review of Theodore Dreiser, Dawn
reviewed by John Herrmann
Note the mention of Heywood Broun. In a contemporaneous article, it was stated:
It’s really embarrassing. When one the great fixed stars of the bourgeois heavens suddenly forsakes its accustomed course and goes off on a tangent. what are the high-priests of bourgeois society to do:? They do what the world of exploiters and sycophants has always done: they declare that the star was never anything but a minor satellite of insignificant magnitude, that its efforts to attract attention are indeed pathetic, etc., etc. In other words, they do what the high-priests of the bourgeois literary world are now doing in the case of Theodore Dreiser. Led by the “socialist” buffoon, job racketeer, white chauvinist and dean of the Hotel Algonquin poker players, Heywood Broun, the literary medicine-men are desperately trying to exorcise the evil apparition of the new Theodore Dreiser—the Dreiser who denounces lynchers and coal operators and A. F. of L. betrayers—by the simple process of declaring that Dreiser, the great American novelist, does not and never did exist. Thus, in his latest diatribe against Dreiser, Broun writes: “Theodore Dreiser is an excellent novelist of the second class” (N. Y. World-Telegram. August 7, 1931). Broun is charitable—he concedes Dreiser second-class rating. It’s too bad that Dreiser isn’t content with this second-class rating that Broun has given him, but has indulged in a lot of “posturing and passion for publicity.” This about a man who most of his life worked in obscurity, suffering poverty and official persecution, who has shunned the bright lights of the fashionable literary and art world, who has almost a pathological aversion to appearing in public. That’s putting it on a little thick—especially when it comes from one of the cheapest publicity hounds that ever got his name into print.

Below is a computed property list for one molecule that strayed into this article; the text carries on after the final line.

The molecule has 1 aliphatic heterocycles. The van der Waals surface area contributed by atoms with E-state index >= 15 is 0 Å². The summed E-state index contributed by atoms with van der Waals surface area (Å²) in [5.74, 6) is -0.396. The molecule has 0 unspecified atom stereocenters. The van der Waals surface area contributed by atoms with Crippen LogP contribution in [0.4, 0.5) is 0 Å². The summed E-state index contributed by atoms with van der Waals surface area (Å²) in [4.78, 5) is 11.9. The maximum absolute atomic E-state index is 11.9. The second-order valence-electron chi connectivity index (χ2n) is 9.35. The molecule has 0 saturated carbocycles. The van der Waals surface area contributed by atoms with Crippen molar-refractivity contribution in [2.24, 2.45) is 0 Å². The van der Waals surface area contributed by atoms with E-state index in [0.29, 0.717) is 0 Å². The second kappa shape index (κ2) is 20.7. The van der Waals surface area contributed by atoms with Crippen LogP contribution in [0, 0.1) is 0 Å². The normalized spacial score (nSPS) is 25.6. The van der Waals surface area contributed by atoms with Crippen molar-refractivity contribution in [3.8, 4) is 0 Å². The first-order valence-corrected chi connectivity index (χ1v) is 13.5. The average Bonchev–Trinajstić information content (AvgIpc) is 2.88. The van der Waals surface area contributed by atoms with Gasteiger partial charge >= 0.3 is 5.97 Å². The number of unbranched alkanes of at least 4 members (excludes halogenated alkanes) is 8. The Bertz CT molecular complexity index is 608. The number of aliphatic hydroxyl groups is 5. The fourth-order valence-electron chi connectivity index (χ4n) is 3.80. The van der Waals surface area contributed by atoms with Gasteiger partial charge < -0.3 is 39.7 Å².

That Bill Green, president of the A. F. of L., attacks Dreiser is only to be expected. Green is defending his class interests (the interests of the bourgeoisie) and his functional role as a strikebreaker and betrayer of the workers. But what of the literary gentry, those lofty souls who are always so keen about keeping politics out of ‘art”? Dreiser has committed the unpardonable sin; at an age when he should know better he has attacked the foundations of capitalist society, he has aligned himself with dangerous outlaw elements—“Reds,” Communists; he has raised his voice for the working class and against the capitalist class. And suddenly: his books are awful, he never could write, he’s only a ham, etc. The literary birds of prey (most of whom were only yesterday singing his praises) are busily pecking away.
— “Theodore Dreiser: The Old and the New,” By A. M. Magil, Daily Worker, August 28, 1931, pg. 4
Heywood Campbell Broun Jr. (1888-1939) was an American journalist and a member of the Algonquin Round Table. He worked as a sportswriter, newspaper columnist, and editor in New York City.
— posted by Roger W. Smith